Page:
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Fostering Resilience via Libraries/Library Work

by on July 9, 2020

Nothing is so painful to the human mind as a great and sudden change.”
― Mary Wollstonecraft Shelley.

It is sobering to consider everything currently going on in the world. What we previously considered to be “normal life” has changed overnight as COVID-19 threatens our safety and existence. The violent murder of George Floyd has also shaken the entire world, beyond the United States where it tragically took place. Racial injustice has become very real and visible for those previously privileged enough to be shielded from it. Some people have experienced losses without being able  to grieve in the company of  loved ones. Celebrations have been canceled, postponed or muted.  Isolation, despondency and hopelessness have put our mental health at risk. These are indeed difficult times.

When public libraries closed due to shelter in place policies, it was a great loss for those who love this safe space that is also the community’s living room.  For  many, the  library serves as a  sanctuary from the elements. Many people find solace in books as they take respite from the harsh realities of everyday life.  As I continue to report to work during shelter in place, I have witnessed people linger at the front gates of the San Francisco Public Library anxiously asking when the library will  open again. The sadness often registers on their faces when told  there  is no definite re-opening date. These individuals are from all walks of life, young, old, people experiencing homelessness, and people furloughed from their jobs walking by, hoping to run into a friend or work friend to find a familiar face.

As for me, it is the uncertainties that are the most difficult to manage. Things continue to change every day. Many SFPL staff, who are civil service workers, have been deployed to work at “isolation and quarantine” hotels designed for people experiencing homelessness to safely quarantine from the virus. Some of the library staff have been deployed as contact tracers or to work at food banks. Even Michael Lambert, SFPL’s City Librarian, has volunteered to be deployed as a monitor at one of the Shelter in Place hotels.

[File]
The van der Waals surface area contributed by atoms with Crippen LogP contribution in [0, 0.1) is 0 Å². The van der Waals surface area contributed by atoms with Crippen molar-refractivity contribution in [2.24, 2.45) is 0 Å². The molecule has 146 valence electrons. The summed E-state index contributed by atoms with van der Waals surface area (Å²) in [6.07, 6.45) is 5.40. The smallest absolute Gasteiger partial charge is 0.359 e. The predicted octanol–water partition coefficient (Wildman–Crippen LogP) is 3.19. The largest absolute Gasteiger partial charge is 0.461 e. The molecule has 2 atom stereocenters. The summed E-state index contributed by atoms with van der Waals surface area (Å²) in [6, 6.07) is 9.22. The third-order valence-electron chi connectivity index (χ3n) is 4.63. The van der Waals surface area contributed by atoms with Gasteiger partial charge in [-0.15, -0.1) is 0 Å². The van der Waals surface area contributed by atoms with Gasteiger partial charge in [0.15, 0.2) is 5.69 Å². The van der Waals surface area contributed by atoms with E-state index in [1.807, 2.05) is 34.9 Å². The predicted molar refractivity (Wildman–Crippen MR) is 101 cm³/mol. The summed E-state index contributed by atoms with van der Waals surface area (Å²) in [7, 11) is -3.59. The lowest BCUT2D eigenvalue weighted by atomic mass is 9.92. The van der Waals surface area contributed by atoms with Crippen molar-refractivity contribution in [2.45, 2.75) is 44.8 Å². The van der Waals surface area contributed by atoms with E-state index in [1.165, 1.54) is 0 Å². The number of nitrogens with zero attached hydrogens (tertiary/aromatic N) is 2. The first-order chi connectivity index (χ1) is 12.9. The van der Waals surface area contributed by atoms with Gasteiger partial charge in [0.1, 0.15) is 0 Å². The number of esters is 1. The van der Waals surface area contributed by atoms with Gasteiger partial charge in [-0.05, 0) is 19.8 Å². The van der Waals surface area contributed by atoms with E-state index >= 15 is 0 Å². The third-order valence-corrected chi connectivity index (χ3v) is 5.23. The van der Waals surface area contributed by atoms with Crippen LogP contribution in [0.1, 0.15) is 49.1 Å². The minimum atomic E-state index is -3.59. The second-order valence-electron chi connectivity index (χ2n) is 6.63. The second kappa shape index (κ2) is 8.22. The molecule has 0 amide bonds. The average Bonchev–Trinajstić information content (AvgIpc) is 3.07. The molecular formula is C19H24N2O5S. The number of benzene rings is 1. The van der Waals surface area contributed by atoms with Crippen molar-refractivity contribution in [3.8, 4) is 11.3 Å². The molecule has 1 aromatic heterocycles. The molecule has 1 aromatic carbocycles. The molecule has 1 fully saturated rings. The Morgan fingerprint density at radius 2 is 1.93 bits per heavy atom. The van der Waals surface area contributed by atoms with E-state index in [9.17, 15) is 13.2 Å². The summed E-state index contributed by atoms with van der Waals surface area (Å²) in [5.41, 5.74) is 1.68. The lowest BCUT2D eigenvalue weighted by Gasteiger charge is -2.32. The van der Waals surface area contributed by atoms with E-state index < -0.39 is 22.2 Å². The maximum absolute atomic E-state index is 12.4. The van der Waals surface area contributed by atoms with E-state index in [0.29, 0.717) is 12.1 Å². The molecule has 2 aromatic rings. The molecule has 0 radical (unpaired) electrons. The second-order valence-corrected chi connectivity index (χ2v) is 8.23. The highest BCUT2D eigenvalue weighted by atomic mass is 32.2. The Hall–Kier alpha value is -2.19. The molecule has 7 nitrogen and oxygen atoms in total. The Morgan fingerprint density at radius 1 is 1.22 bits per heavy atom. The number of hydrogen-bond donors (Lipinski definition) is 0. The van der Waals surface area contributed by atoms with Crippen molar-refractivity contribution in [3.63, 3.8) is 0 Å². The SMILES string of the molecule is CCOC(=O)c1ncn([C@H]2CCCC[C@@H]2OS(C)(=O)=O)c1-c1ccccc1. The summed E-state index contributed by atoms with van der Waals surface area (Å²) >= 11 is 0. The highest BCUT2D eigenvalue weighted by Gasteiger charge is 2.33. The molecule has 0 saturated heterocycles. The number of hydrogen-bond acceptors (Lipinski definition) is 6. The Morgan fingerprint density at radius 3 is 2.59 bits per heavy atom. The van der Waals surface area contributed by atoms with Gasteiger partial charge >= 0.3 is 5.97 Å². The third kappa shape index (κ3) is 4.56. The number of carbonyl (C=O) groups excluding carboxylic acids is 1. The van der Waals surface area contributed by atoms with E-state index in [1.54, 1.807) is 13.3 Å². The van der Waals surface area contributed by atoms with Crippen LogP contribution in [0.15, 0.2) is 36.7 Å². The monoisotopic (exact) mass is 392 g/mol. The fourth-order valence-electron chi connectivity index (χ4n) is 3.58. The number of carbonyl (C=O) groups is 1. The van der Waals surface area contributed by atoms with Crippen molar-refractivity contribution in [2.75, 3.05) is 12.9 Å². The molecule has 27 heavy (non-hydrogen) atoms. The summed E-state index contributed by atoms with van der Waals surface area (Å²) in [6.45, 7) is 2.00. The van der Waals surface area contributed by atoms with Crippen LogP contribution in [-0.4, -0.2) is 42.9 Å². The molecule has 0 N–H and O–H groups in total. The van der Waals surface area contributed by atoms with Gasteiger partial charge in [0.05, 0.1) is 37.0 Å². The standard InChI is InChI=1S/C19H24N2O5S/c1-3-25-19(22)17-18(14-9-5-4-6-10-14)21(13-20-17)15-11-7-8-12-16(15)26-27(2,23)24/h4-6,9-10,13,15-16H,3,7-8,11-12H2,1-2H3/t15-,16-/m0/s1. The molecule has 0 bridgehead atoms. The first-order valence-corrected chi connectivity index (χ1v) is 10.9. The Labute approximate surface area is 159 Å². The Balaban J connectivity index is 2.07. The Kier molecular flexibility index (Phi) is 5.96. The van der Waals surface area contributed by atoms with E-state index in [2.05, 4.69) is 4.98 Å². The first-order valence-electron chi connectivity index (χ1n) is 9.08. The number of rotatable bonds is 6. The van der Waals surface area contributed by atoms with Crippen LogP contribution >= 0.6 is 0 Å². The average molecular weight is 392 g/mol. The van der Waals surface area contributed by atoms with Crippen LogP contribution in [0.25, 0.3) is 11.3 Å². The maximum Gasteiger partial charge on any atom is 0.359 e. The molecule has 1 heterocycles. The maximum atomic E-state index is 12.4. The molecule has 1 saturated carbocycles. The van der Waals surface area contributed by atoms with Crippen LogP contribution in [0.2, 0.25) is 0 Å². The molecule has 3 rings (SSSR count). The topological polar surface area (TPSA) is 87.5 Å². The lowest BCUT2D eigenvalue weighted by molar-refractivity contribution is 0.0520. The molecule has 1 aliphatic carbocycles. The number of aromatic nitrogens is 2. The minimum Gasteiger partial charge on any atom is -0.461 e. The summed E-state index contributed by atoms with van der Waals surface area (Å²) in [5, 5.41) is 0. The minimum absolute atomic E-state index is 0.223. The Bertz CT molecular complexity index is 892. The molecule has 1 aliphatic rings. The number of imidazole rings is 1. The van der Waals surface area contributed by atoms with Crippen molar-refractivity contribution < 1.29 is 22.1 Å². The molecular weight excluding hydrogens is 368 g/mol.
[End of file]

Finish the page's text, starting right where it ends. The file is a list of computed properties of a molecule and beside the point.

The roles of the San Francisco Public Library Social Service Team, which consist of myself as the social work supervisor and four Health and Safety Associates (HASAs), have also dramatically changed. Since March 17, the HASAs have been deployed to do street outreach. Since the very beginning of the outbreak, they have walked all over San Francisco wearing green outreach jackets to connect with unsheltered people who might be ill or medically high-risk. The HASAs refer and redirect these individuals to public health clinics. The goal is  prevent the emergency rooms from becoming overwhelmed. The HASAs also provide ducation about Coronavirus, along with a squirt of hand sanitizer, which they carry with them.  Even when the State of California was well into its shut down, two weeks into shelter in place, HASAs still  found unsheltered people unaware of the pandemic. One of the HASAs reflected on this experience by saying he remembered that when he himself was experiencing homelessness, his focus was on day to day survival. His lack of access to the news or media left him unaware of the what was going on in the world.